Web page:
Undergraduate Honors Theses

Thesis Defended

Spring 2013

Document Type

Thesis

Type of Thesis

Departmental Honors

Department

Integrative Physiology

First Advisor

Dr. Christopher Lowry

Abstract

The central nucleus of the amygdala (CE) projects to target areas that elicit autonomic and behavioral symptoms of fear. It has been shown that in stressful or fearful paradigms, endogenous norepinephrine (NE) is released into the CE. Microinjections of NE into the CE could activate fear circuits in the brain and lead to fear-like behavior. The CE projects to an area of the brain called the dorsal raphe nucleus (DR), specifically the dorsal raphe nucleus, ventrolateral part (DRVL) and the adjacent ventrolateral periaqueductal gray (VLPAG). We hypothesize that NE binds to adrenergic receptors in the CE to stimulate corticotropin-releasing factor (CRF) projections to the DR, where CRF binds to CRF type 2 receptors (CRFR2), which can elicit freezing behavior through serotonergic projections to a multisynaptic circuit controlling somatomotor neurons in the spinal cord. To test this hypothesis, we gave bilateral microinjections of NE (250 nmoles in 0.2 µL per side) into the CE and then immediately measured freezing behavior using the open-field test paradigm. Norepinephrine microinjections into the CE increased both the frequency and duration of freezing behavior. As the project is currently in the process of completion, we hope to also show that serotonergic neurons in the DR were activated in projection areas associated with previously established fear circuitry. This study was conducted to gain insight into control of serotonergic pathways that could lead to advancement of our understanding of stress-related mental illnesses.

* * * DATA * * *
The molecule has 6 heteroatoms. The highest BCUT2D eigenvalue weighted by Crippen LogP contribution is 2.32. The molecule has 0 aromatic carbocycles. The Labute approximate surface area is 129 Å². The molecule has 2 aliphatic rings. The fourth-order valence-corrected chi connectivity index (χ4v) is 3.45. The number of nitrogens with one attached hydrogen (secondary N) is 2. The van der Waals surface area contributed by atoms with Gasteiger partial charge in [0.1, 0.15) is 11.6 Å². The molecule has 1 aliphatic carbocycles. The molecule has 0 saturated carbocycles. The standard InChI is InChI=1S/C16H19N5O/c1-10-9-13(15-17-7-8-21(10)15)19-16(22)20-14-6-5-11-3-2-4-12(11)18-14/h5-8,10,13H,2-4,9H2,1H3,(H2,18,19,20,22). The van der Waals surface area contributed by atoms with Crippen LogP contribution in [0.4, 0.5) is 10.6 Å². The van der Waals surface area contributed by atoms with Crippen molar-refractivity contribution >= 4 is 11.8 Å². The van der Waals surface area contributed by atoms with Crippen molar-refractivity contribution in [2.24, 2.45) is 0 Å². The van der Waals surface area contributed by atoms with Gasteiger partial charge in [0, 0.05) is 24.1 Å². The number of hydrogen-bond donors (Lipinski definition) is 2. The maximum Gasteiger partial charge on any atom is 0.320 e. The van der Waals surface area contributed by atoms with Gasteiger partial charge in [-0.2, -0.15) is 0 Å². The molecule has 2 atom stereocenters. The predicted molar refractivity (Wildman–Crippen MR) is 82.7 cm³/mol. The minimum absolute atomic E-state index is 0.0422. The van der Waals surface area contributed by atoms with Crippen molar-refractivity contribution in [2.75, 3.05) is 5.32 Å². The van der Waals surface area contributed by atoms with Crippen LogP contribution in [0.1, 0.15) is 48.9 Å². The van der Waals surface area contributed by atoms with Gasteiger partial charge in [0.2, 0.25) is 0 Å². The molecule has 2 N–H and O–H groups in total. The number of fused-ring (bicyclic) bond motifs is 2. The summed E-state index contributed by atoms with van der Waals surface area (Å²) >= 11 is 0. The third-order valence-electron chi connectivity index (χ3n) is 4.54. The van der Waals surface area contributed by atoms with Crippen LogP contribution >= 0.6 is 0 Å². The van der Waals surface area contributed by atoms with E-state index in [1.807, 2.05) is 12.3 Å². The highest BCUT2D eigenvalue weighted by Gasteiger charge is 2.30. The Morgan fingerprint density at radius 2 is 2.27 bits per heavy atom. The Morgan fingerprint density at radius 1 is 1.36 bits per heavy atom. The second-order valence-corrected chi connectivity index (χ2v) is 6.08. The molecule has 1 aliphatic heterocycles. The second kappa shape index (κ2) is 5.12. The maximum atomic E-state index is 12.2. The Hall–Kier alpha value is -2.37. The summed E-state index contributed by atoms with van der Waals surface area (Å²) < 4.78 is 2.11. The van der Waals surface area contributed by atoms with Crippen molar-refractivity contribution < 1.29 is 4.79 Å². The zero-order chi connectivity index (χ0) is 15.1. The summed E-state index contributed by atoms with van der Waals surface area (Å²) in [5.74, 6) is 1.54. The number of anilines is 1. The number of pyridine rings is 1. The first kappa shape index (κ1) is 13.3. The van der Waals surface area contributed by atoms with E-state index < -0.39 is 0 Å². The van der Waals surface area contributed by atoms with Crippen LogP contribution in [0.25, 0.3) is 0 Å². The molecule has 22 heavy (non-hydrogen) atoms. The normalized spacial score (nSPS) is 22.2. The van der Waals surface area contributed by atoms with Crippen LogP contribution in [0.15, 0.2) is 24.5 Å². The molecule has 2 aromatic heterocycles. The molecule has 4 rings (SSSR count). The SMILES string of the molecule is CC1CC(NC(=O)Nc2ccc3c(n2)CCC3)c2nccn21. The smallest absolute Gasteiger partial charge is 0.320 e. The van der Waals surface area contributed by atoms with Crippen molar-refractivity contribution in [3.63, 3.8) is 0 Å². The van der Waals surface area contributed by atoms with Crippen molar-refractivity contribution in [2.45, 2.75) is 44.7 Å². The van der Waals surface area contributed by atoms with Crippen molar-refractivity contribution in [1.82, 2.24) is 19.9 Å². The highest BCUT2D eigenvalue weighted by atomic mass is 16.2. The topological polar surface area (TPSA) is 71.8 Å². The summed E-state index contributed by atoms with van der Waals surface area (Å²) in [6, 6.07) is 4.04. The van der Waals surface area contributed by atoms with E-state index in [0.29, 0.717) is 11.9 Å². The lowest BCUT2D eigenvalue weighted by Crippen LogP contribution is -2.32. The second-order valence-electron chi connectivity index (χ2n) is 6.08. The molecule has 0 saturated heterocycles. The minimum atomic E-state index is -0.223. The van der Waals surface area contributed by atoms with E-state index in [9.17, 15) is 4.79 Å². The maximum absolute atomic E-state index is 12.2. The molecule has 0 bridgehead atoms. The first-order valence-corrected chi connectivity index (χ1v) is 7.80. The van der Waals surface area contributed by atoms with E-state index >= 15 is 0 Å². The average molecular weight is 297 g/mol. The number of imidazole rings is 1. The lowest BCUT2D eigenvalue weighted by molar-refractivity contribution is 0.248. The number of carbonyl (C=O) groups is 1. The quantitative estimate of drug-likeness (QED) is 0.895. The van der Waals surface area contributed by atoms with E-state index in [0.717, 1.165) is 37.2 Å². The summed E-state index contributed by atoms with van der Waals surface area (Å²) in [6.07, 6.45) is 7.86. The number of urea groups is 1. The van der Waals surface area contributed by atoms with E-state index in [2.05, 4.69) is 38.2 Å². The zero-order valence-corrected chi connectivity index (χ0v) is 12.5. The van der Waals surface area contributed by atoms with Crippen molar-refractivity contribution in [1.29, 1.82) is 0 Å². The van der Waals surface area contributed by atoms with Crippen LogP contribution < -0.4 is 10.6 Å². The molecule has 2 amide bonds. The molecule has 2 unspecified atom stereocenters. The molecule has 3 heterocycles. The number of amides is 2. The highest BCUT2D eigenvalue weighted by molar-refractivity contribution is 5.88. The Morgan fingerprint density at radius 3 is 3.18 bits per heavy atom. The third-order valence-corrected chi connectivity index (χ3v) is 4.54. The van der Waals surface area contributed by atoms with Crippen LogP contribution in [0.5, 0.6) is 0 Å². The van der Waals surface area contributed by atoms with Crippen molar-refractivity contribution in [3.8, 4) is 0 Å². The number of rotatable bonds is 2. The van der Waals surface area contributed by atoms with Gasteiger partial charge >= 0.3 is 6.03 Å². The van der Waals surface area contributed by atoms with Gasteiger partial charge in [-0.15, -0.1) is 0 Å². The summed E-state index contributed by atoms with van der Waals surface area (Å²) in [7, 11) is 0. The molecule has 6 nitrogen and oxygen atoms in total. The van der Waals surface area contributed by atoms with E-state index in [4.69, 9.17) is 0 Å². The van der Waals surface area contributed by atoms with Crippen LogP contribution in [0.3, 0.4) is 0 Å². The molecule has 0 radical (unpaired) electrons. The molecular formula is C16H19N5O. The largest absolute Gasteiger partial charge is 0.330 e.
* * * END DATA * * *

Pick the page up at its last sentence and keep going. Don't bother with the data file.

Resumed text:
Available for download on Friday, December 01, 2017

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